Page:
TCP maximum segment size and related topics
Author(s): J. Postel
This RFC discusses the TCP Maximum Segment Size Option and related topics. The purposes is to clarify some aspects of TCP and its interaction with IP. This memo is a clarification to the TCP specification, and contains information that...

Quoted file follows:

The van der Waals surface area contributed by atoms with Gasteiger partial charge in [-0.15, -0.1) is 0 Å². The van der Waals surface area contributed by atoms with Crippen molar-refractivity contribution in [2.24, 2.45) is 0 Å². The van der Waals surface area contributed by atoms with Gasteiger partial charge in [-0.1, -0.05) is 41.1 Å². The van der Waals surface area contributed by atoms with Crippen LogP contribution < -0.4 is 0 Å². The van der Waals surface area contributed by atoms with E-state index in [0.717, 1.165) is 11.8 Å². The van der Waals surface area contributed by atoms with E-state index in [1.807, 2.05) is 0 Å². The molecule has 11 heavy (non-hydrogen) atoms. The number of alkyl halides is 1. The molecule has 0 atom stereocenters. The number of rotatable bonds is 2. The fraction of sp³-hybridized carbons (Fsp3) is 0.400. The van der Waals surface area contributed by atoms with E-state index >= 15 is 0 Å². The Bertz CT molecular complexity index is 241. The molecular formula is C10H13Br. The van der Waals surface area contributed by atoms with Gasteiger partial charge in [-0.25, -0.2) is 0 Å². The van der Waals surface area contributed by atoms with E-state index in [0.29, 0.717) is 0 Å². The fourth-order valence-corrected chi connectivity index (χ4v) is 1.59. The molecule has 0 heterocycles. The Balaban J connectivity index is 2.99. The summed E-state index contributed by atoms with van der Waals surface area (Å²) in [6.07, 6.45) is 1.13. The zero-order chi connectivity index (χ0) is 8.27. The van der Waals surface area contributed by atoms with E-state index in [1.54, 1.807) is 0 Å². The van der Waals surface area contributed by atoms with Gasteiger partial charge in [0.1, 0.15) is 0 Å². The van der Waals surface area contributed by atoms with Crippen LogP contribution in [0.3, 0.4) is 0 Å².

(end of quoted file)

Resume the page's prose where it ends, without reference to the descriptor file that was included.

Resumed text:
Network Working Group J. Postel Request for Comments: 879 ISI November 1983 The TCP Maximum Segment Size and Related Topics This memo discusses the TCP Maximum Segment Size Option and related topics. The purposes is to clarify some aspects of TCP and its interaction with IP. This memo is a clarification to the TCP specification, and contains information that may be considered as "advice to implementers". 1. Introduction This memo discusses the TCP Maximum Segment Size and its relation to the IP Maximum Datagram Size. TCP is specified in reference . IP is specified in references [2,3]. This discussion is necessary because the current specification of this TCP option is ambiguous. Much of the difficulty with understanding these sizes and their relationship has been due to the variable size of the IP and TCP headers. There have been some assumptions made about using other than the default size for datagrams with some unfortunate results. HOSTS MUST NOT SEND DATAGRAMS LARGER THAN 576 OCTETS UNLESS THEY HAVE SPECIFIC KNOWLEDGE THAT THE DESTINATION HOST IS PREPARED TO ACCEPT LARGER DATAGRAMS. This is a long established rule. To resolve the ambiguity in the TCP Maximum Segment Size option definition the following rule is established: THE TCP MAXIMUM SEGMENT SIZE IS THE IP MAXIMUM DATAGRAM SIZE MINUS FORTY. The default IP Maximum Datagram Size is 576. The default TCP Maximum Segment Size is 536. Postel [Page 1] RFC 879 November 1983 TCP Maximum Segment Size 2. The IP Maximum Datagram Size Hosts are not required to reassemble infinitely large IP datagrams. The maximum size datagram that all hosts are required to accept or reassemble from fragments is 576 octets. The maximum size reassembly buffer every host must have is 576 octets. Hosts are allowed to accept larger datagrams and assemble fragments into larger datagrams, hosts may have buffers as large as they please. Hosts must not send datagrams larger than 576 octets unless they have specific knowledge that the destination host is prepared to accept larger datagrams. 3. The TCP Maximum Segment Size Option TCP provides an option that may be used at the time a connection is established (only) to indicate the maximum size TCP segment that can be accepted on that connection. This Maximum Segment Size (MSS) announcement (often mistakenly called a negotiation) is sent from the data receiver to the data sender and says "I can accept TCP segments up to size X". The size (X) may be larger or smaller than the default. The MSS can be used completely independently in each direction of data flow. The result may be quite different maximum sizes in the two directions. The MSS counts only data octets in the segment, it does not count the TCP header or the IP header. A footnote: The MSS value counts only data octets, thus it does not count the TCP SYN and FIN control bits even though SYN and FIN do consume TCP sequence numbers. 4. The Relationship of TCP Segments and IP Datagrams TCP segment are transmitted as the data in IP datagrams. The correspondence between TCP segments and IP datagrams must be one to one. This is because TCP expects to find exactly one complete TCP segment in each block of data turned over to it by IP, and IP must turn over a block of data for each datagram received (or completely reassembled). Postel [Page 2] RFC 879 November 1983 TCP Maximum Segment Size 5. Layering and Modularity TCP is an end to end reliable data stream protocol with error control, flow control, etc. TCP remembers many things about the state of a connection. IP is a one shot datagram protocol. IP has no memory of the datagrams transmitted. It is not appropriate for IP to keep any information about the maximum datagram size a particular destination host might be capable of accepting. TCP and IP are distinct layers in the protocol architecture, and are often implemented in distinct program modules. Some people seem to think that there must be no communication between protocol layers or program modules. There must be communication between layers and modules, but it should be carefully specified and controlled. One problem in understanding the correct view of communication between protocol layers or program modules in general, or between TCP and IP in particular is that the documents on protocols are not very clear about it. This is often because the documents are about the protocol exchanges between machines, not the program architecture within a machine, and the desire to allow many program architectures with different organization of tasks into modules. 6. IP Information Requirements There is no general requirement that IP keep information on a per host basis. IP must make a decision about which directly attached network address to send each datagram to. This is simply mapping an IP address into a directly attached network address. There are two cases to consider: the destination is on the same network, and the destination is on a different network. Same Network For some networks the the directly attached network address can be computed from the IP address for destination hosts on the directly attached network. For other networks the mapping must be done by table look up (however the table is initialized and maintained, for example, ). Postel [Page 3] RFC 879 November 1983 TCP Maximum Segment Size Different Network The IP address must be mapped to the directly attached network address of a gateway. For networks with one gateway to the rest of the Internet the host need only determine and remember the gateway address and use it for sending all datagrams to other networks. For networks with multiple gateways to the rest of the Internet, the host must decide which gateway to use for each datagram sent. It need only check the destination network of the IP address and keep information on which gateway to use for each network. The IP does, in some cases, keep per host routing information for other hosts on the directly attached network. The IP does, in some cases, keep per network routing information. A Special Case There are two ICMP messages that convey information about particular hosts. These are subtypes of the Destination Unreachable and the Redirect ICMP messages. These messages are expected only in very unusual circumstances. To make effective use of these messages the receiving host would have to keep information about the specific hosts reported on. Because these messages are quite rare it is strongly recommended that this be done through an exception mechanism rather than having the IP keep per host tables for all hosts. 7. The Relationship between IP Datagram and TCP Segment Sizes The relationship between the value of the maximum IP datagram size and the maximum TCP segment size is obscure. The problem is that both the IP header and the TCP header may vary in length. The TCP Maximum Segment Size option (MSS) is defined to specify the maximum number of data octets in a TCP segment exclusive of TCP (or IP) header. To notify the data sender of the largest TCP segment it is possible to receive the calculation of the MSS value to send is: MSS = MTU - sizeof(TCPHDR) - sizeof(IPHDR) On receipt of the MSS option the calculation of the size of segment that can be sent is: SndMaxSegSiz = MIN((MTU - sizeof(TCPHDR) - sizeof(IPHDR)), MSS) Postel [Page 4] RFC 879 November 1983 TCP Maximum Segment Size where MSS is the value in the option, and MTU is the Maximum Transmission Unit (or the maximum packet size) allowed on the directly attached network. This begs the question, though. What value should be used for the "sizeof(TCPHDR)" and for the "sizeof(IPHDR)"? There are three reasonable positions to take: the conservative, the moderate, and the liberal. The conservative or pessimistic position assumes the worst -- that both the IP header and the TCP header are maximum size, that is, 60 octets each. MSS = MTU - 60 - 60 = MTU - 120 If MTU is 576 then MSS = 456 The moderate position assumes the that the IP is maximum size (60 octets) and the TCP header is minimum size (20 octets), because there are no TCP header options currently defined that would normally be sent at the same time as data segments. MSS = MTU - 60 - 20 = MTU - 80 If MTU is 576 then MSS = 496 The liberal or optimistic position assumes the best -- that both the IP header and the TCP header are minimum size, that is, 20 octets each. MSS = MTU - 20 - 20 = MTU - 40 If MTU is 576 then MSS = 536 If nothing is said about MSS, the data sender may cram as much as possible into a 576 octet datagram, and if the datagram has minimum headers (which is most likely), the result will be 536 data octets in the TCP segment. The rule relating MSS to the maximum datagram size ought to be consistent with this. A practical point is raised in favor of the liberal position too. Since the use of minimum IP and TCP headers is very likely in the very large percentage of cases, it seems wasteful to limit the TCP segment data to so much less than could be transmitted at once, especially since it is less that 512 octets. Postel [Page 5] RFC 879 November 1983 TCP Maximum Segment Size For comparison: 536/576 is 93% data, 496/576 is 86% data, 456/576 is 79% data. 8. Maximum Packet Size Each network has some maximum packet size, or maximum transmission unit (MTU). Ultimately there is some limit imposed by the technology, but often the limit is an engineering choice or even an administrative choice. Different installations of the same network product do not have to use the same maximum packet size. Even within one installation not all host must use the same packet size (this way lies madness, though). Some IP implementers have assumed that all hosts on the directly attached network will be the same or at least run the same implementation. This is a dangerous assumption. It has often developed that after a small homogeneous set of host have become operational additional hosts of different types are introduced into the environment. And it has often developed that it is desired to use a copy of the implementation in a different inhomogeneous environment. Designers of gateways should be prepared for the fact that successful gateways will be copied and used in other situation and installations. Gateways must be prepared to accept datagrams as large as can be sent in the maximum packets of the directly attached networks. Gateway implementations should be easily configured for installation in different circumstances. A footnote: The MTUs of some popular networks (note that the actual limit in some installations may be set lower by administrative policy): ARPANET, MILNET = 1007 Ethernet (10Mb) = 1500 Proteon PRONET = 2046 9. Source Fragmentation A source host would not normally create datagram fragments. Under normal circumstances datagram fragments only arise when a gateway must send a datagram into a network with a smaller maximum packet size than the datagram. In this case the gateway must fragment the datagram (unless it is marked "don't fragment" in which case it is discarded, with the option of sending an ICMP message to the source reporting the problem). It might be desirable for the source host to send datagram fragments Postel [Page 6] RFC 879 November 1983 TCP Maximum Segment Size if the maximum segment size (default or negotiated) allowed by the data receiver were larger than the maximum packet size allowed by the directly attached network. However, such datagram fragments must not combine to a size larger than allowed by the destination host. For example, if the receiving TCP announced that it would accept segments up to 5000 octets (in cooperation with the receiving IP) then the sending TCP could give such a large segment to the sending IP provided the sending IP would send it in datagram fragments that fit in the packets of the directly attached network. There are some conditions where source host fragmentation would be necessary. If the host is attached to a network with a small packet size (for example 256 octets), and it supports an application defined to send fixed sized messages larger than that packet size (for example TFTP ). If the host receives ICMP Echo messages with data it is required to send an ICMP Echo-Reply message with the same data. If the amount of data in the Echo were larger than the packet size of the directly attached network the following steps might be required: (1) receive the fragments, (2) reassemble the datagram, (3) interpret the Echo, (4) create an Echo-Reply, (5) fragment it, and (6) send the fragments. 10. Gateway Fragmentation Gateways must be prepared to do fragmentation. It is not an optional feature for a gateway. Gateways have no information about the size of datagrams destination hosts are prepared to accept. It would be inappropriate for gateways to attempt to keep such information. Gateways must be prepared to accept the largest datagrams that are allowed on each of the directly attached networks, even if it is larger than 576 octets. Gateways must be prepared to fragment datagrams to fit into the packets of the next network, even if it smaller than 576 octets. If a source host thought to take advantage of the local network's ability to carry larger datagrams but doesn't have the slightest idea if the destination host can accept larger than default datagrams and expects the gateway to fragment the datagram into default size Postel [Page 7] RFC 879 November 1983 TCP Maximum Segment Size fragments, then the source host is misguided. If indeed, the destination host can't accept larger than default datagrams, it probably can't reassemble them either. If the gateway either passes on the large datagram whole or fragments into default size fragments the destination will not accept it. Thus, this mode of behavior by source hosts must be outlawed. A larger than default datagram can only arrive at a gateway because the source host knows that the destination host can handle such large datagrams (probably because the destination host announced it to the source host in an TCP MSS option). Thus, the gateway should pass on this large datagram in one piece or in the largest fragments that fit into the next network. An interesting footnote is that even though the gateways may know about know the 576 rule, it is irrelevant to them. 11. Inter-Layer Communication The Network Driver (ND) or interface should know the Maximum Transmission Unit (MTU) of the directly attached network. The IP should ask the Network Driver for the Maximum Transmission Unit. The TCP should ask the IP for the Maximum Datagram Data Size (MDDS). This is the MTU minus the IP header length (MDDS = MTU - IPHdrLen). When opening a connection TCP can send an MSS option with the value equal MDDS - TCPHdrLen. TCP should determine the Maximum Segment Data Size (MSDS) from either the default or the received value of the MSS option. TCP should determine if source fragmentation is possible (by asking the IP) and desirable. If so TCP may hand to IP segments (including the TCP header) up to MSDS + TCPHdrLen. If not TCP may hand to IP segments (including the TCP header) up to the lesser of (MSDS + TCPHdrLen) and MDDS. IP checks the length of data passed to it by TCP. If the length is less than or equal MDDS, IP attached the IP header and hands it to the ND. Otherwise the IP must do source fragmentation. Postel [Page 8] RFC 879 November 1983 TCP Maximum Segment Size 12. What is the Default MSS ? Another way of asking this question is "What transmitted value for MSS has exactly the same effect of not transmitting the option at all?". In terms of the previous section: The default assumption is that the Maximum Transmission Unit is 576 octets. MTU = 576 The Maximum Datagram Data Size (MDDS) is the MTU minus the IP header length. MDDS = MTU - IPHdrLen = 576 - 20 = 556 When opening a connection TCP can send an MSS option with the value equal MDDS - TCPHdrLen. MSS = MDDS - TCPHdrLen = 556 - 20 = 536 TCP should determine the Maximum Segment Data Size (MSDS) from either the default or the received value of the MSS option. Default MSS = 536, then MSDS = 536 TCP should determine if source fragmentation is possible and desirable. If so TCP may hand to IP segments (including the TCP header) up to MSDS + TCPHdrLen (536 + 20 = 556). If not TCP may hand to IP segments (including the TCP header) up to the lesser of (MSDS + TCPHdrLen (536 + 20 = 556)) and MDDS (556). Postel [Page 9] RFC 879 November 1983 TCP Maximum Segment Size 13. The Truth The rule relating the maximum IP datagram size and the maximum TCP segment size is: TCP Maximum Segment Size = IP Maximum Datagram Size - 40 The rule must match the default case. If the TCP Maximum Segment Size option is not transmitted then the data sender is allowed to send IP datagrams of maximum size (576) with a minimum IP header (20) and a minimum TCP header (20) and thereby be able to stuff 536 octets of data into each TCP segment. The definition of the MSS option can be stated: The maximum number of data octets that may be received by the sender of this TCP option in TCP segments with no TCP header options transmitted in IP datagrams with no IP header options. 14. The Consequences When TCP is used in a situation when either the IP or TCP headers are not minimum and yet the maximum IP datagram that can be received remains 576 octets then the TCP Maximum Segment Size option must be used to reduce the limit on data octets allowed in a TCP segment. For example, if the IP Security option (11 octets) were in use and the IP maximum datagram size remained at 576 octets, then the TCP should send the MSS with a value of 525 (536-11). Postel [Page 10] RFC 879 November 1983 TCP Maximum Segment Size 15. References  Postel, J., ed., "Transmission Control Protocol - DARPA Internet Program Protocol Specification", RFC0793, USC/Information Sciences Institute, September 1981.  Postel, J., ed., "Internet Protocol - DARPA Internet Program Protocol Specification", RFC0791, USC/Information Sciences Institute, September 1981.  Postel, J., "Internet Control Message Protocol - DARPA Internet Program Protocol Specification", RFC 0792, USC/Information Sciences Institute, September 1981.  Plummer, D., "An Ethernet Address Resolution Protocol or Converting Network Protocol Addresses to 48-bit Ethernet Addresses for Transmission on Ethernet Hardware", RFC 0826, MIT/LCS, November 1982.  Sollins, K., "The TFTP Protocol (Revision 2)", RFC 0783, MIT/LCS, June 1981. Postel [Page 11]